I’m curious what trends, approaches and ways of community advocacy you’d like to see less of right now.
What do you think isn’t moving the community craft forward?
For example, I’d like to see less emphasis on rapid-fire live text chat on community tooling (and see what the opportunity of doing less of that brings – such as longer-form audio/writing and slower longer-term asynchronous connections, co-creation and collaboration).
I’m a bit tired of random analytics for community platforms.
Example: A ton of community managers that I speak to really want super granular data on their user engagement and any number that seems like it’s useful is immediately asked for.
But I always have a ‘so what?’ moment. Most of the communities that have the budget for the tools are brand communities and I don’t think the engagement hyper-focus is healthy for the long term because it doesn’t ultimately prove the value of the community to the person who gives you a budget.
“We have 70% engagement rates”
What about stuff like:
“We got 10 pieces of really valuable feedback for the product team”
“10 new content ideas for blogs from our community-generated content”
I know it’s early days but it grinds my gears🥲
While I love live interactions (Slack, Discord, etc.) it saddens me that the first thing most communities start with is a live-chat platform and then only consider an async platform (Discourse, Vanilla, etc.) later on. This is especially a pity when most communities use Slack’s free plan and then lose older messages! Async platforms allow you to search any past conversations without restriction and the discussions are so much more valuable.
I wish people would think about forums first before live chat platforms, and I see it happening form time to time - like we’re reverting to what originally worked for online communities before live chat was so readily available.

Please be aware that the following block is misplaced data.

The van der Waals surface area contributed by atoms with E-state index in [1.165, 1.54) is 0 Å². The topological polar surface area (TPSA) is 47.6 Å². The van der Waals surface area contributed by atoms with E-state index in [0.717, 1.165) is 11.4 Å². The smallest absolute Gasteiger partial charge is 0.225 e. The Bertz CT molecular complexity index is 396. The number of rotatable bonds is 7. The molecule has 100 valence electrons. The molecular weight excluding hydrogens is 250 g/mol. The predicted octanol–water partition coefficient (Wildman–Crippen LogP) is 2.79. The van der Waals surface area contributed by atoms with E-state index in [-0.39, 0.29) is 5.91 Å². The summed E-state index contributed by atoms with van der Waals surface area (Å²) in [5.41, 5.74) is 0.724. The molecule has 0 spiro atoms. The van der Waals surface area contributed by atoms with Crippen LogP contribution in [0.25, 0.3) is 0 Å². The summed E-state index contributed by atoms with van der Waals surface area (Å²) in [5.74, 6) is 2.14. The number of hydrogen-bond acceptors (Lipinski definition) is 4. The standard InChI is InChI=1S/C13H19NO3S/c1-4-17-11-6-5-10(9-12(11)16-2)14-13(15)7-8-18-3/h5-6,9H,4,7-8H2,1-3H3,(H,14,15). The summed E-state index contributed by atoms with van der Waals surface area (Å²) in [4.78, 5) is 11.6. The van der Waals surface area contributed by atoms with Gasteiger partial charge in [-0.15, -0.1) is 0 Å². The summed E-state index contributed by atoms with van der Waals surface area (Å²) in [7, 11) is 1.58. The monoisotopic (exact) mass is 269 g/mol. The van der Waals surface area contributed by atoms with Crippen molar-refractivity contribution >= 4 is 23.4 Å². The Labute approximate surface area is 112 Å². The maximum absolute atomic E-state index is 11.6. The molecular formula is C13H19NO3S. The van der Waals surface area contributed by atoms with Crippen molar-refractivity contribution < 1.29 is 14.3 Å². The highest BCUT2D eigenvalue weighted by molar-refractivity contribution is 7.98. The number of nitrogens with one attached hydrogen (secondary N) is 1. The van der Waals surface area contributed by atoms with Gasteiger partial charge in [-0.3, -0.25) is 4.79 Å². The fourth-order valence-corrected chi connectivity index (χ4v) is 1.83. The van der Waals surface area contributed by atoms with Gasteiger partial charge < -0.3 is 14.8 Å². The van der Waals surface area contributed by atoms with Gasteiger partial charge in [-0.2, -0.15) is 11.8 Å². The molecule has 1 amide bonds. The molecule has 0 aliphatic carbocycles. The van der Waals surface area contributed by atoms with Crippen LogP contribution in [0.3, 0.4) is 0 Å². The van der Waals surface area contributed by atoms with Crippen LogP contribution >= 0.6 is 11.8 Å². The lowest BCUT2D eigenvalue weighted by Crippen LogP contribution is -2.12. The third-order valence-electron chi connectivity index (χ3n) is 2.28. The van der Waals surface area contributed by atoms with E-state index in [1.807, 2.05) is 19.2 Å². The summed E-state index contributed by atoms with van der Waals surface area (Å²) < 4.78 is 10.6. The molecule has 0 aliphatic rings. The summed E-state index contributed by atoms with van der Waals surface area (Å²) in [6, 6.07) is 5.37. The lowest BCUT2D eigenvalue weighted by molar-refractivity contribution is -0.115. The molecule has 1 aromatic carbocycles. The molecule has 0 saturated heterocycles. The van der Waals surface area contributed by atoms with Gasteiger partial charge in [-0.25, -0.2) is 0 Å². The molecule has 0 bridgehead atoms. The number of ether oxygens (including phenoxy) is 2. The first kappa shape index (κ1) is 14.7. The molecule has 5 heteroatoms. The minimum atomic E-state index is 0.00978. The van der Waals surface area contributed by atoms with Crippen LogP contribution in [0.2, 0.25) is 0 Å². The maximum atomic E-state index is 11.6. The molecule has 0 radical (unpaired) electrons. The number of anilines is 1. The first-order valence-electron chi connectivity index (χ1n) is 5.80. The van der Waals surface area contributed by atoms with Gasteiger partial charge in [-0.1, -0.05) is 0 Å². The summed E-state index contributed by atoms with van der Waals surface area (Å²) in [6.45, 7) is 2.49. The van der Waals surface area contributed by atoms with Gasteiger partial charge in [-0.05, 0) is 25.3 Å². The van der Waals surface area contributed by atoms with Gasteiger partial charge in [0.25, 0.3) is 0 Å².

I agree @hlashbrooke. But why do you think they do that? Do they perceive starting a Discord as easier than starting a forum? Are they right to believe that?
My initial instinct is that getting some engagement in a chat app like Discord is easier (including from the perspective of a community member) than joining a forum.
A big part of that may have to do with the social norms around the 2 mediums: forums typically connote longer form responses, while a Discord doesn’t. And more people will opt for the one that feels lower effort (the latter).
Open to other ideas. But it does seem hard to solve, unless you already have a large audience that you can populate a forum with.
Facebook groups are an interesting middle ground. Perhaps Twitter’s upcoming community feature will provide a non-Facebook alternative to fill that space.
Forums are harder to get contributions to and chat spaces are easier to get ‘engagement’. I don’t think engagement is necessarily better, but quick responses feel like you are making progress.
The reality, I feel is that it’s a false sense of security. People quickly get bored of it. It’s fun for a bit, but it doesn’t really scratch people’s itches.
Honestly, these days I prefer Discord for things like audio chat/spaces. And for forums I’m definitely going for the long term curation/resource.
I think this is why Discord is changing the game for Communities in general.
I haven’t used replacements, the community I’ve been running for the last year is hosted on Discord, and I love that I can read, review & find messages all the way back from the beginning.
I LOVE this answer, Kourosh!!
It’s so true, like at the moment I think all Community Metrics are “vanity metrics” because at it’s core it’s a fairly intangible job, but if the people you’re working with don’t notice the value in listening to it’s users, using the Community Team, then they’re losing out.